Here’s a look at the agencies and organizations who will be represented at The SMILE Conference in Dallas.

  • Arlington (TX) Police Department
  • Auburn Hills (MI) Police Department
  • Carrollton (TX) Police Department
  • Cassidian Communications
  • Corpus Christ (TX) Police Department
  • CyberWOrx, 808, LLC
  • Dallas (TX) Police Department
  • Drexel Universisty
  • Encryptics
  • Federal Bureau of Investigation
  • Ferndale (TX) Police Department
  • Hunt Consolidated, Inc.
  • Information Sharing Environment
  • Killeen (TX) Police Department
  • Lexis Nexis
  • Los Angeles (CA) Sheriff’s Department
  • McKinney (TX) Police Department
  • Minnesota Department of Public Safety
  • New York Police Department
  • Nixle
  • Orange County (FL) Sheriff’s Office
  • Public Communications Worldwide
  • Richland Hills (TX) Police Department
  • Richardson (TX) Police Department
  • Richmond (TX) Police Department
  • Roanoke Police Department
  • Rocky Mountain Information Network
  • Royal Canadian Mounted Police (CA)
  • San Angelo (TX) Police Department
  • San Antonio Police Officer’s Association
  • Sobey’s (ON) Inc.
  • Spokane County (WA) Sheriff’s Department
  • Spokane (WA) Police Department
  • York Regional Police (CA)
  • Texas Auto Burglary & Theft Prevention Authority
  • Toronto Police Service (CA)
  • Trophy Club (TX) Police Department
  • Turkish National Police
  • University Park (TX) Police Department
  • Vancouver Police (CA)
  • West Midlands Police (UK)
  • West Texas A & M University

 

We hope you can join us at The SMILE Conference. If not, watch hashtag #SMILEcon. Additionally, we expect to stream some of the presentations.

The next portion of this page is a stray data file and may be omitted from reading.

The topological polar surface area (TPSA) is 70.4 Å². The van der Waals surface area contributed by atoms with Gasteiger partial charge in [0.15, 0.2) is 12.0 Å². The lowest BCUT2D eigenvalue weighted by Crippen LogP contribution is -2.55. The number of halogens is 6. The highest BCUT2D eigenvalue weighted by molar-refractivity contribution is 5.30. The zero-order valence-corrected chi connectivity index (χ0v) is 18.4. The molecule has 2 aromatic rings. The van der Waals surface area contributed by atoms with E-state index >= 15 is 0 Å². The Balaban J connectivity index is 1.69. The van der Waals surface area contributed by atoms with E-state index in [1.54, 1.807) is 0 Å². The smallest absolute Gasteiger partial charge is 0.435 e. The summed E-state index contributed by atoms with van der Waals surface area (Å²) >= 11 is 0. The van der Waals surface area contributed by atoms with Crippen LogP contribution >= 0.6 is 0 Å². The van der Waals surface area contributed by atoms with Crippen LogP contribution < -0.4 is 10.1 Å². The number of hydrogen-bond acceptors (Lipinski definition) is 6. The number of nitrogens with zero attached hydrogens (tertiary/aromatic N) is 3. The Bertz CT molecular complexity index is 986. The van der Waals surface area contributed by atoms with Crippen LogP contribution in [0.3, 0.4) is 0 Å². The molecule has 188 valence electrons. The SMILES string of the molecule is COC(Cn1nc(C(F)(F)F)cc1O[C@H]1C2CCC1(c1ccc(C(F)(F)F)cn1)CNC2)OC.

Portland OR Police Bureau embracing social media

In May 2011, I had the opportunity to attend the SMILE Conference in Chicago and I came back incredibly energized with moving forward on our use of social media. One of the ideas presented at the conference was from Chief Grogan of Dunwoody, GA, about promoting an event via social media to draw followers.

On Friday June 3, 2011, the Portland Police Bureau released the artwork for its new police car logos via Facebook. A news release was sent out 2 days prior and informed the community that the new design would be launched on Facebook. We encouraged people to come “like” us to see the design.

Portland Police Bureau Facebook numbers had been growing at roughly 40 per week but in the 3 days leading up to and following the vehicle design launch, 451 new people “liked” the Portland Police Bureau. Twitter followers jumped as well and the hope is that it will continue to increase because the Portland Police Bureau’s official Twitter handle (@PortlandPolice) is going to be on the new patrol cars. In addition, the Bureau also maintains a second Twitter handle (@ppbpio) for media releases and information.

In the very near future, the goal is to have officers in each of the three precincts and the Traffic Division maintaining Twitter and Facebook accounts to connect directly with the communities they serve. The Bureau has recently purchased iPads for the two PIOs and is looking at smart phones for officers to use in the field.

The Portland Police Bureau is developing a strategic communications plan and social media is playing a big role in its development. The Office of Public Information is staffed by two full-time sworn Public Information Officers, and three non-sworn members. Part of the communications plan includes a push toward social media journalism and producing stories to be delivered directly to the community via social media platforms.

Though traditional media remains a constant news stream for community members, the ability to tell our own story directly to community members via social media is beneficial. Recent studies conclude that people are getting their news increasingly from social media and our agency is working toward being connected with those people.

Become a “friend” of the Portland Police Bureau at Facebook.com/PortlandPolice and follow us on Twitter @PortlandPolice.

Sergeant Pete Simpson is an 18-year-veteran of the Portland Police Bureau. Sergeant Simpson worked in the Gang Enforcement Team for 11 years as an officer and detective before promoting to Sergeant in 2008. Sergeant Simpson was a Hostage Negotiator for 7 years as well as an instructor for the National Gang Center in Tallahassee, Florida. Sergeant Simpson is currently assigned to the Chief’s Office as one of the Public Information Officer’s for the Portland Police Bureau.